WISHLIST

23 May 2018

Red Clocks by Leni Zumas

Book chat has been long overdue on here, but coming back with one hell of a thought-provoker. Given it's coming up to conventional holiday season, if you haven't already got Lena Zumas' Red Clocks on your to-read-whilst-horizontal-in-the-sun list, I'd recommend it goes on there, asap (although it's only in hardback until March 2019, so perhaps more kindle-friendly). If you follow me on Instagram, you'll know it took me a couple of months to get through, but by no means does that do the book justice; it's purely a result of overtiredness and not wanting to carry a hardback book back and forth on the central line. 

 In light of the popularity of Margaret Atwood's The Handmaid's Tale (season two of which, I am loving and seriously recommend watching if you haven't already), and Naomi Alderman's The Power, Red Clocks came to my attention in Stylist magazine a few months back when referenced as a novel that keeps within the topical genre of dystopian gender exploration; it's point of difference being that it hones in on the rules and regulations put in place around fertility in particular, but woven into a society incredibly similar to our own. Following the lives of four women, all notably referenced at first by their roles vs. their actual names (the daughter, the wife...), we learn about their lives in the town of fictional Newville; a small fishing town in Oregon that is undergoing new legislations around pregnancy. 

In short, abortion is illegal, and those that pursue abortion are held accountable for murder, or conspiracy to commit murder (if they get caught before). In fact, between America and Canada, a 'pink wall' is put in place to stop those who are travelling to escape these laws.  IVF is similarly against the law, the reason being that an embryo cannot consent to being transferred from a lab sample to a uterus. Lastly, the Every Child Needs Two act comes into activation throughout the novel, meaning that adoption is only an option for married couples. We learn that this idea was conceived in the hope that this restriction will reduce criminals, poverty and so on in future generations... 


If you're planning on reading this soon, there are lots of spoilers nigh on this page, so come back after to compare your thoughts to mine...

Abortion, law, pro-choice... sounds familiar, right? The book plays out some of the potential consequences and repercussions of what we're on the cusp of today, and you can't help but put yourself in the shoes of these women, and realise that you'd be going through basically the same thing if these were our laws. This must be why the novel is particularly resonating, because what these women face is so real (for lack of a better word), given the laws that are still in place in some countries are echoing of the ones that Zumas orchestrates as 'fiction' and the premise of a fictional book. Debates on legalising abortion that we see today are not miles away from the one that threatens to condemn Mattie to lifelong imprisonment for terminating her pregnancy; in both scenarios, it is still a crime punishable by law. Zumas has said herself, some of the details of Red Clocks have been taken from propositions that are being made by politicians even today, and you can't help but think that these propositions are suggestions made by men who have little awareness of the consequences this would incur.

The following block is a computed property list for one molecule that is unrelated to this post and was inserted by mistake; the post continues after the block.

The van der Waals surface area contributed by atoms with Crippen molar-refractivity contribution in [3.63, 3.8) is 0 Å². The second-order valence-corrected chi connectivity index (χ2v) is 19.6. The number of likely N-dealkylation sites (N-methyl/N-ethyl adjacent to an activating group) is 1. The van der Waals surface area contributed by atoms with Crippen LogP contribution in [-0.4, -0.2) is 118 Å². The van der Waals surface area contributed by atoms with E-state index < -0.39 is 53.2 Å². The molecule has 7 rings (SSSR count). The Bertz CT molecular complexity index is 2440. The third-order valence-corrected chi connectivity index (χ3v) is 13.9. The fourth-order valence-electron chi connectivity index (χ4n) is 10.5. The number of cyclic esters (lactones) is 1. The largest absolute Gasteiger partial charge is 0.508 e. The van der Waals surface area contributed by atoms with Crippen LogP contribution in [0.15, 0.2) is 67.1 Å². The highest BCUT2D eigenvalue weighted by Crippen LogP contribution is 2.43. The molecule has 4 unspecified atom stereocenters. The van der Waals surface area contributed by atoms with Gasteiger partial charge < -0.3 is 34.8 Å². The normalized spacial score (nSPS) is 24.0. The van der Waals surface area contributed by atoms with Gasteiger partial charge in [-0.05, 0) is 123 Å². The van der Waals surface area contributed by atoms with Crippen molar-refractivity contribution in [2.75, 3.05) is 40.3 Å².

I've read reviews that question Susan's place in the novel, The Wife, seemingly unaffected by Newville's new laws, having conceived her children naturally within a seemingly 'happy' marriage. However, the laws seem secondary to the bigger question of the novel that is - what is a woman for? Susan is fulfilled in all the ways that society would expect her to be, and yet she's constantly battling with the voice in her head that's telling her to get out, leave her family, including her children. She's the subject of Ro's envy for having children in the first place; and it's interesting how these laws further instil yet another reason for women to feel in competition with eachother, highlighting how we go straight to jealously over happiness when something happens to a friend. Be it a new job or an engagement, it's the impending sense of, when will this happen to me, that isn't good for anyone involved. It's the way in which we hear the thoughts of these characters - like this - that's refreshingly real; especially envy and lust in particular. 

I think Ro, The Biographer, is the most developed character, most memorable and relatable. Her story is desperately sad, she begins to resent the women around her who can have what she can't, and the one for who the term 'clock' is most apt with the countdown to the Every Child Needs Two law, and her own biological clock. The irony is the woman she most admires is an explorer, who she says herself would not have made the discoveries she did had she been at home, looking after children. I can't say I completely got all the extracts from the explorers biography that were woven in between the chapters; the exerts about lamb slaughter and ice blocks... I'm sure have a poignant reason to be there, but I was much more invested in the main character development and what's going on inside their heads. The 'story' eeks into our 'yep, this could happen' conscience and I think it's this feeling that makes it more sinister than other fictional reads that are potentially more shocking or scary like THT; the notion of 'dystopia' is coming eerily close to our reality - and that is a scary thought to have!  


If you've read Red Clocks, please let me know what you thought! You can buy Red Clocks here
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